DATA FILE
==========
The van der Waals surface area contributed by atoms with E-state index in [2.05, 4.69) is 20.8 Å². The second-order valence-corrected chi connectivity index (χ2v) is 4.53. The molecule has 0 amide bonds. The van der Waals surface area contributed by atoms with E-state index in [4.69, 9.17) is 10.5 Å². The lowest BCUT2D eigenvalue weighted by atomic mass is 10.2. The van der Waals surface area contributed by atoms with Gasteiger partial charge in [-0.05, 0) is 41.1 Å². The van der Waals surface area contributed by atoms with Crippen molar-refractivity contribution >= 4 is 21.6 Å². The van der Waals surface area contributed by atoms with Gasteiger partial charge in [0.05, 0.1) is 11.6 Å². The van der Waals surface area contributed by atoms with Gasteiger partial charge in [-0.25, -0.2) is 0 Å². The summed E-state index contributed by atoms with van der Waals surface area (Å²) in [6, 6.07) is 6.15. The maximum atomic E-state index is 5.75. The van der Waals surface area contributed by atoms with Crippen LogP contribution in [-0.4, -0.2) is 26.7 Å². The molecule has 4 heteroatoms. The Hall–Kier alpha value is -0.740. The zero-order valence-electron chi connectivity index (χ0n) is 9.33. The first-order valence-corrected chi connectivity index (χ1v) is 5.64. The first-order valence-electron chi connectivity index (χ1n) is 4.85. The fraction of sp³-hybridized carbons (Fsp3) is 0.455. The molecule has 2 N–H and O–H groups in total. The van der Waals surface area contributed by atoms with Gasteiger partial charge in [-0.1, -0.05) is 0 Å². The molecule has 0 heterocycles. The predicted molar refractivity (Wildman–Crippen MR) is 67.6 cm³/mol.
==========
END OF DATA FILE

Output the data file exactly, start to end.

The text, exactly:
The van der Waals surface area contributed by atoms with E-state index in [2.05, 4.69) is 20.8 Å². The second-order valence-corrected chi connectivity index (χ2v) is 4.53. The molecule has 0 amide bonds. The van der Waals surface area contributed by atoms with E-state index in [4.69, 9.17) is 10.5 Å². The lowest BCUT2D eigenvalue weighted by atomic mass is 10.2. The van der Waals surface area contributed by atoms with Gasteiger partial charge in [-0.05, 0) is 41.1 Å². The van der Waals surface area contributed by atoms with Crippen molar-refractivity contribution >= 4 is 21.6 Å². The van der Waals surface area contributed by atoms with Gasteiger partial charge in [0.05, 0.1) is 11.6 Å². The van der Waals surface area contributed by atoms with Gasteiger partial charge in [-0.25, -0.2) is 0 Å². The summed E-state index contributed by atoms with van der Waals surface area (Å²) in [6, 6.07) is 6.15. The maximum atomic E-state index is 5.75. The van der Waals surface area contributed by atoms with Crippen LogP contribution in [-0.4, -0.2) is 26.7 Å². The molecule has 4 heteroatoms. The Hall–Kier alpha value is -0.740. The zero-order valence-electron chi connectivity index (χ0n) is 9.33. The first-order valence-corrected chi connectivity index (χ1v) is 5.64. The first-order valence-electron chi connectivity index (χ1n) is 4.85. The fraction of sp³-hybridized carbons (Fsp3) is 0.455. The molecule has 2 N–H and O–H groups in total. The van der Waals surface area contributed by atoms with Gasteiger partial charge in [-0.1, -0.05) is 0 Å². The molecule has 0 heterocycles. The predicted molar refractivity (Wildman–Crippen MR) is 67.6 cm³/mol.